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Bankrupcy hurts Hillary

Updated on March 6, 2016


Senator Warren of Massachusetts, has some interesting allegations against former secretary of state Hillary Clinton. In Warren’s book “the Fighting Chance,” she mentions a discussion she had with the former first lady, on the topic of bankruptcy.

A bankruptcy overhaul had been passed and sent to President Clinton to be signed into law. The senator saw one last hope in the first lady, Hillary Rodham Clinton. That day was an eventful one when the first lady declared “…she would fight of behalf working families, against that awful bill,” according to the senator’s book. She stuck to her promise, soon her husband sent that bill back to congress, without his signature on it.

The bill focused on deregulating the banking industry, by allowing them to increase loan amounts while simultaneously having higher interest rates. This would give the banks free reign of the banking industry, but it would also cripple the economy. By allowing the banks to give loans to anyone they want, for however much they want and with any interest rate they could imagine, you were setting up the banks for disaster

It failed, the story seemed to be over and it looked like the first lady was the unlikely hero, until she became senator Clinton. The bill came back up and this time stronger than ever. You’d think our hero would save the day again, fighting the bill with all her might right? Sadly, you’d be wrong. When the bill came to the senate floor, she voted for the bill not against it, just like 83 other senate members. Senator Warren described the dilemma in “The Two-Income Trap” spelling it out for readers “Had the bill been transformed to get rid of all those awful provisions that had so concerned First Lady Hillary Clinton? No, the bill was essentially the same, but Hillary Rodham Clinton was not.”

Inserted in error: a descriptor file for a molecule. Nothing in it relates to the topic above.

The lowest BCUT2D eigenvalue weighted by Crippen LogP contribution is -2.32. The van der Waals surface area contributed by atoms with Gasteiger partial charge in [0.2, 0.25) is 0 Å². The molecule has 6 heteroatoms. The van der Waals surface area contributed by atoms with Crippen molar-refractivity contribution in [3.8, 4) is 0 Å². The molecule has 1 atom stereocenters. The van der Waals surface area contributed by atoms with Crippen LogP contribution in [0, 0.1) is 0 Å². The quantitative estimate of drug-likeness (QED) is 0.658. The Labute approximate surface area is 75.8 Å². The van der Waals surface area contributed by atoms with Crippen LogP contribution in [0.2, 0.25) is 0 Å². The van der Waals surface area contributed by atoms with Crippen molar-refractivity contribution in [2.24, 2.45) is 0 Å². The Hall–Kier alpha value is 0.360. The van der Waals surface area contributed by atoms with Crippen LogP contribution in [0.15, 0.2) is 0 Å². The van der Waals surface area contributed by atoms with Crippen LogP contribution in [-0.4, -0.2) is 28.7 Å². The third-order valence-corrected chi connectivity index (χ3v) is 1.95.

Once again, the bill failed in another branch of the government so it was not yet law. In an epic finale, our hero would face its foe one more time, challenging it beyond belief…or not. When the bill came back once again to the senate, it still failed, but this time without the support of Hillary Clinton. But she didn’t vote against it either, she didn’t even vote, against a bill that she had called “awful.”

Some people think this won’t affect her 2016 campaign like Todd J. Zywicki, a professor at George Mason University who supported overhaul. He said the bill was “…the beginning of the idea that anything the banks are for must be bad.” Explaining that “It’s a gift to people who pay their bills and are willing to pay a little bit more for those who can’t, but aren’t willing to pay a little bit more for those who don’t want to.”


Other professionals think differently like Charles J. Tabb, another professor but from University of Illinois who was against the legislation says that it”…shows the power of the consumer credit industry and our campaign finance world.” and “She did a 180 once she became senator,” he said. “It was galling.” Now Hillary Clinton did respond to these accusations in 2008, when she was asked if she regretted voting in favor of the measure, her response was “Sure, I do,” saying in addition, “I was happy that it never became law.” But this still leads to one last question, can we trust Hillary Clinton?


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